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In view of Haag's Theorem, it seems the Hilbert spaces of a free theory and an interacting theory are not the same. Though it seems very believable, I could not find a result that states that this is the case for all theories.

Intuitively, it seems obvious that the Hilbert space of an interacting theory involving distinct fields is not the same as any of the Hilbert spaces of the individual free theories. However, what if we consider the scalar field with $\phi^4$ interactions? In this case I was unable to convince myself that the Hilbert space of the interacting theory must be different than the Hilbert space of the free $\phi$ field.

Is it always the case that Hilbert space of an interacting theory is different than any free theory?

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    $\begingroup$ Have you read the proof (gymarkiv.sdu.dk/MFM/kdvs/mfm%2030-39/mfm-31-5.pdf)? It applies to any theory of a single neutral scalar which means $\phi(x)$ and its conjugate momentum must transform irreducibly under translation and rotations. $\endgroup$ Commented Mar 27, 2023 at 18:02
  • $\begingroup$ Without any offense to theorists... but has anybody actually observed a free field? I am not aware that such a thing exists in this universe, except on paper. Is this theorem mathematics' hint that we shouldn't be hunting for the snark, even on paper? $\endgroup$ Commented Mar 27, 2023 at 18:18
  • $\begingroup$ @ConnorBehan Thank you! I will take a look at that paper. Sorry about my ignorance, but what is the consequence of $\phi$ and its conjugate momentum having to transform irreducibly under translation and rotations? $\endgroup$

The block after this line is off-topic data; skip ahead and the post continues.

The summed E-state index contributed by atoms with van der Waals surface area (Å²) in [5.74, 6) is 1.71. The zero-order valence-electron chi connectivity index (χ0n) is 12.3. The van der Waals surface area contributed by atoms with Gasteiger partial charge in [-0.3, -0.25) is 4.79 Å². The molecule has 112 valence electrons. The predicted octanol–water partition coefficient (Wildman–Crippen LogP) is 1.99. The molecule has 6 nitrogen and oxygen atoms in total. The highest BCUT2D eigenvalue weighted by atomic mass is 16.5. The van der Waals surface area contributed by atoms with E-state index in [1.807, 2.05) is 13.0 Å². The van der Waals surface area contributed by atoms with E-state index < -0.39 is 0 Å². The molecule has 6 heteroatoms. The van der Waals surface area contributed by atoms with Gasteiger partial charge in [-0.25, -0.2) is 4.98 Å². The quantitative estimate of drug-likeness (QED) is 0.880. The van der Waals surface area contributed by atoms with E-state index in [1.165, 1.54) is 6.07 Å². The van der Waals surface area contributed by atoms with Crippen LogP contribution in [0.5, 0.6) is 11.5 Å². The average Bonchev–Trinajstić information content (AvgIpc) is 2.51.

– CBBAM
    Commented Mar 27, 2023 at 18:19
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    $\begingroup$ Irreducibility is what ensures that two unitarily equivalent theories will have generators of translations and rotations that are also unitarily equivalent. This is needed to produce the contradiction of free and interacting Wightman functions being equal if we assume the Hilbert spaces are the same. $\endgroup$ Commented Mar 27, 2023 at 19:03
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    $\begingroup$ I gave a brief description of the Hilbert space in this other answer physics.stackexchange.com/q/633835 in that point of view Haag's theorem has to do with the measures not being absolutely continuous with respect to each other. A baby version of this issue is what happens when taking infinite products of measures en.wikipedia.org/wiki/Kakutani%27s_theorem_(measure_theory) $\endgroup$ Commented Mar 28, 2023 at 14:51

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Yes, the Hilbert space for a free theory and an interacting theory are different. There can not exist a unitary isomorphism that preserves the algebra of operators. (You need the caveat about preserving the algebra of operators, because all separable Hilbert spaces are unitarily isomorphic in many ways.)

In fact, Haag's theorem implies something stronger: any change in any one of the coupling constants gives rise to a different Hilbert space. So, not only do free & interacting theories get different Hilbert spaces, but also you get different Hilbert spaces for different values of the coupling constants $g \neq g'$. Even crazier, this is true of the quadratic coupling constants, aka, the mass terms. Different masses lead to different state spaces, even in free theories.

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